Some of you may have heard about these new credit restrictions, but the actual cost to is often a surprise when you sit down with a broker.
Today’s new lending requirements:
• Great credit.
• Stable job, with a minimum of two years of employment.
• Reserves after closing, including a minimum of two to six months of mortgage principal, interest, taxes and insurance.
• Down payment from the borrower’s own funds.
• Low debt-to-income ratio. The required ratio varies between banks but is generally less than 40 percent, according to many in the industry.
• Good loan-to-value percentage. It also varies, but it’s often cited as less than 80 percent.
Having equity in your home is a major factor in getting approved for a refinance and in finding the best rate. The more equity in the home, the less risk there is to the lender if the home is repossessed.
What Steps To Take To Improve Your Credit Score
What can a homeowner who wants to refinance do with a good FICO score that’s not good enough?
Virtually everyone can raise their scores by at least 10 (points) to 20 points, sometimes significantly more in 30 days.
Here’s what to do.
1. Find out what might have gone wrong. Applicants should know their credit score, understand what it means to their loan rates and ask their loan officers to use credit analysis on their behalf. Credit analysis tools are a simple way to identify key score influencers by scrutinizing the information contained in each of an individual’s three credit reports to look for inconsistencies, errors and omissions that may artificially depress the score.
2. Correct any inaccuracies. You can raise your credit scores if something is reported inaccurately and there is proof of a discrepancy.
3. Decrease the percentage of available credit used. This can be done by paying down balances or increasing credit limits. Ideally, this means keeping balances as close to zero as possible, and definitely below 30 percent of the available credit limit.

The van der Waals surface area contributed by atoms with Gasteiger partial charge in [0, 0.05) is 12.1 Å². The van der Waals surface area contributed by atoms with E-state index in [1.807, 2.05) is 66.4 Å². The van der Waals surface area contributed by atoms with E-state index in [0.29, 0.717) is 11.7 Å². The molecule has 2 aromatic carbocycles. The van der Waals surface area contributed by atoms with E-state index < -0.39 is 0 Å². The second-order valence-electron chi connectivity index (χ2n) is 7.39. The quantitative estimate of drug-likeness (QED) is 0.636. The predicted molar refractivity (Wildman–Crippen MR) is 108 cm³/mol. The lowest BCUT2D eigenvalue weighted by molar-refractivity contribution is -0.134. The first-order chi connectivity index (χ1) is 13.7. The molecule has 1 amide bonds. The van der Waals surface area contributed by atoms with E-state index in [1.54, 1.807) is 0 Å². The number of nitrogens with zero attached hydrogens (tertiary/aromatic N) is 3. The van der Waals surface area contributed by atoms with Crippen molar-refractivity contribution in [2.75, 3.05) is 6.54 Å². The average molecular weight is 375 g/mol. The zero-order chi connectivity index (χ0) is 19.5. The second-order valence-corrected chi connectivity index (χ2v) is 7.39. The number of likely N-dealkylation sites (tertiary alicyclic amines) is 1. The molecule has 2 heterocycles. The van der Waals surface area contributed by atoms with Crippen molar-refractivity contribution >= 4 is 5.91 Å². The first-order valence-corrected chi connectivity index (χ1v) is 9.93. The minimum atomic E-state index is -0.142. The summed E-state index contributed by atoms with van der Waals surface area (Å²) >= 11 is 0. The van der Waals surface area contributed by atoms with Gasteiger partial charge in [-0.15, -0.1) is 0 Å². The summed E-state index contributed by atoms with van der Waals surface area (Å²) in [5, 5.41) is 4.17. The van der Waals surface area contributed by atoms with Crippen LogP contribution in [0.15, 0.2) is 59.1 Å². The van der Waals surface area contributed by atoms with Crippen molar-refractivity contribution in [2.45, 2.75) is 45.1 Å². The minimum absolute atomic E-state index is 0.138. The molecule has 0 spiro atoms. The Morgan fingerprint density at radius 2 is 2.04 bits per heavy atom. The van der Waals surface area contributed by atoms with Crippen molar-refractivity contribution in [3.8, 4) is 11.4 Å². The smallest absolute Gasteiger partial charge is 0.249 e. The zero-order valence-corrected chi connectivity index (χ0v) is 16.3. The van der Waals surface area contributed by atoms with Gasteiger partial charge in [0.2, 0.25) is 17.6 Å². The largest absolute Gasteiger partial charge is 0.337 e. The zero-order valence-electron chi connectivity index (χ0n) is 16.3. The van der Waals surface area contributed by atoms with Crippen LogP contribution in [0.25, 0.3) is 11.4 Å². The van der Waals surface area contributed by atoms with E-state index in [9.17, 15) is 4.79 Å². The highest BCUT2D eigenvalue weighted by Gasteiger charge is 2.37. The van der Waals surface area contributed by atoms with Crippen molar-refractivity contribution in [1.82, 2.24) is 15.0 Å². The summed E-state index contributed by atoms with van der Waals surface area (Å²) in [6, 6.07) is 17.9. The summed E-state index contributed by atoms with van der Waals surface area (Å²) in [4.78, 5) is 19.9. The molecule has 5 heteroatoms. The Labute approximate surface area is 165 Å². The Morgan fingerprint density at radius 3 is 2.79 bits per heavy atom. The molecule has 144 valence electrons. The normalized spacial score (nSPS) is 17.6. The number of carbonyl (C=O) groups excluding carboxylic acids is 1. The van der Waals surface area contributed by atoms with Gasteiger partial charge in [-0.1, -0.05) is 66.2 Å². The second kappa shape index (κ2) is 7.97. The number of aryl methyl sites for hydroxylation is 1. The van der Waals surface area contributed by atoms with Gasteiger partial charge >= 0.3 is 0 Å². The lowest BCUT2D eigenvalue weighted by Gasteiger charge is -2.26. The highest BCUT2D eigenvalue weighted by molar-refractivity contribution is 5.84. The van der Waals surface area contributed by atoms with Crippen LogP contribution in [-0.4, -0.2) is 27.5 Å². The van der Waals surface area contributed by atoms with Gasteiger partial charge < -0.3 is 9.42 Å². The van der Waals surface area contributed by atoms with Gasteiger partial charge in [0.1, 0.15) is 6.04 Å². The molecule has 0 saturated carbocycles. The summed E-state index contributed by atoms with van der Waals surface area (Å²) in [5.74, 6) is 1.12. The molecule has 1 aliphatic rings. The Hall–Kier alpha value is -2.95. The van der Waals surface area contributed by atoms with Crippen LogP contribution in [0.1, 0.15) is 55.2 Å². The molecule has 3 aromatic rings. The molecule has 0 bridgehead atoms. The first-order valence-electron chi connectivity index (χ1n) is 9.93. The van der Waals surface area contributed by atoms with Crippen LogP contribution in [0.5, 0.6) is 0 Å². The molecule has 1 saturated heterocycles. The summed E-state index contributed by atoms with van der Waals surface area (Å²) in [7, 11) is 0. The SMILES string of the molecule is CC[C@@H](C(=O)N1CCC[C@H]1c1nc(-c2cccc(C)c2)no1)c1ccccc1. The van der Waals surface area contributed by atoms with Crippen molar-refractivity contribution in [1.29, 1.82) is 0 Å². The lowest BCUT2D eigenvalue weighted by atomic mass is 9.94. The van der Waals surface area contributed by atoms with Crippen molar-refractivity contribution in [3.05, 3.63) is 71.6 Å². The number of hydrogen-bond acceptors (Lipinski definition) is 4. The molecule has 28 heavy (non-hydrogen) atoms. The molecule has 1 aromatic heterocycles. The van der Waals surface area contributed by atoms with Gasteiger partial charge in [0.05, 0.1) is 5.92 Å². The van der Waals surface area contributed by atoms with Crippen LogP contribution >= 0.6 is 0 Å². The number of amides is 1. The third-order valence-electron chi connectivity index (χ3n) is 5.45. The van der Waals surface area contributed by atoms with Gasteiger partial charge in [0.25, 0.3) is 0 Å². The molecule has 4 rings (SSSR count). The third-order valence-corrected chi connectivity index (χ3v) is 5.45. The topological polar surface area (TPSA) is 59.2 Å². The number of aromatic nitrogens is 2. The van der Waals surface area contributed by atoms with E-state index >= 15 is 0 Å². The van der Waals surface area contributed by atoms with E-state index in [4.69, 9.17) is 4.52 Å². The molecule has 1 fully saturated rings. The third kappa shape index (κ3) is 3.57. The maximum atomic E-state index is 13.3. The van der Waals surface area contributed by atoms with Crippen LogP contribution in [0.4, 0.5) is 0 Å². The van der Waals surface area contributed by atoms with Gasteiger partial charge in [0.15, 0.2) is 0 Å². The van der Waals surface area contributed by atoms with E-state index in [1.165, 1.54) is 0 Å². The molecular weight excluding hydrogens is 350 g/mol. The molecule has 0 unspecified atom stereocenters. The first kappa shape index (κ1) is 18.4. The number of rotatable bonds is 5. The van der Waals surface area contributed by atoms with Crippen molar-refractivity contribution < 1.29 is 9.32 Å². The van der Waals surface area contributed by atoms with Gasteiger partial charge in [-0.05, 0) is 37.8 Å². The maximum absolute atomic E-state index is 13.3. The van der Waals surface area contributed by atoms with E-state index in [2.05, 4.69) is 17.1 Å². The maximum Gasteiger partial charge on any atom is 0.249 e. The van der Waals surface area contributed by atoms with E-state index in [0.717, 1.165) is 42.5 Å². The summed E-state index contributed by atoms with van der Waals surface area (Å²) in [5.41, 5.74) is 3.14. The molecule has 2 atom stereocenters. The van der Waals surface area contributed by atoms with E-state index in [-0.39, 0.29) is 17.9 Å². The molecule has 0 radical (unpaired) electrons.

I have personally seen people increase their scores by as much as 90 points or more, simply by paying off the right cards!
4. Move things around. If one income can be used to qualify for the loan, transfer accounts to “park” the debt in the other party’s name.
5. Get a rapid rescore. It’s the only way to find out fast if an attempt to improve a score was successful. It’s done through your lender and a rescoring company. The process takes about a week, but it can get the loan process back on track. The downside is it costs a few hundred dollars. The credit bureau Experian has seen an increase in rapid rescoring requests.
Aside from working toward a better score, there are two additional options;
One is paying points to buy down the interest rate. This is only a good idea if the borrower will then live in the house beyond the break-even point, meaning the time where the money they’ve paid in points is made up for by way of less expensive monthly payments.
Two, shop around. Some lenders have loans, known as “portfolio” loans, that aren’t subject to blanket rules on credit scores because the lender intends to keep them rather than sell the loans in the secondary market.
In a perfect world, anyone contemplating a refinance or a new mortgage anytime within the next year or so would start working on getting the ideal credit score now..